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Further evidence of benefits of a (non-randomised) breast cancer screening programme: the DOM project.
  1. H J Collette,
  2. F de Waard,
  3. J J Rombach,
  4. C Collette,
  5. N E Day
  1. Department of Epidemiology, University of Utrecht, The Netherlands.

    Abstract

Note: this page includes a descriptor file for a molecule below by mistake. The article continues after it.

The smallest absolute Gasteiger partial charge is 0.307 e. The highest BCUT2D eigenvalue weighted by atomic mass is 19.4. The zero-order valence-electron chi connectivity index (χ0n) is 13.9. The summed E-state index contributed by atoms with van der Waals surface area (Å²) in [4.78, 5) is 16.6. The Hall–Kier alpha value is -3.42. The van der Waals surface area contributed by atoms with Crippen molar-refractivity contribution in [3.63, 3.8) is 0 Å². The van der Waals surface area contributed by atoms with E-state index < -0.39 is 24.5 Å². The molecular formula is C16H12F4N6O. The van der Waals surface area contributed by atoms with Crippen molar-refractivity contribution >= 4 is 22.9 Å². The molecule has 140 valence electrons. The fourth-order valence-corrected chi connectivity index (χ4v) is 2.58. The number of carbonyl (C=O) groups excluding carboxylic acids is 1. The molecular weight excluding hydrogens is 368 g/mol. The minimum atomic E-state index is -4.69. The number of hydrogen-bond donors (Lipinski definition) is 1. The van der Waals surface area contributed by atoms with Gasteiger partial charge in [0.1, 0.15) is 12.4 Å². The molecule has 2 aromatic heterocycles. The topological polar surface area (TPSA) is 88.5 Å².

STUDY OBJECTIVE--The aim was to demonstrate the benefits of breast cancer screening on mortality. DESIGN--The study was an evaluation of a breast cancer screening programme by means of different approaches: (1) a case-control study, breast cancer deaths being the cases; (2) comparing the numbers of breast cancer deaths in screened and unscreened women; (3) comparing breast cancer mortality before and after start of the programme; (4) comparing breast cancer mortality in different large cities; (5) comparing screening activity with mortality reduction. SETTING--The setting was a breast cancer screening programme in the city of Utrecht, the DOM project, for women aged 50-64 years old at intake, birth cohort 1911-1925. The programme started in 1974, and there were five screening rounds up to 1984. Participation rate in the first round was 72% (14,697 women). MAIN RESULTS--(1) Screening was protective against dying from breast cancer, odds ratio 0.52, with a stronger effect in older women and no evidence of confounding; (2) risk ratio of dying from breast cancer for women in the response group was the same as the odds ratio, 0.52; (3) breast cancer death rate after the start of the project was nearly 20% lower than before the project started; after correcting for women who could not have benefited from screening the reduction was 33%; (4) a rise in breast cancer mortality in birth cohort 1911-1925 seen in other large cities without a screening programme due to aging of the cohort was not seen in the city of Utrecht; (5) mortality reduction followed the screening activity with a time lag of approximately 5 years. CONCLUSIONS--Early diagnosis of breast cancer by mammography reduces breast cancer mortality in women 50-64 years old at intake; different approaches to the evaluation of the project give different estimates of the screening effect, making clear that the effect depends on the intensity of the programme.

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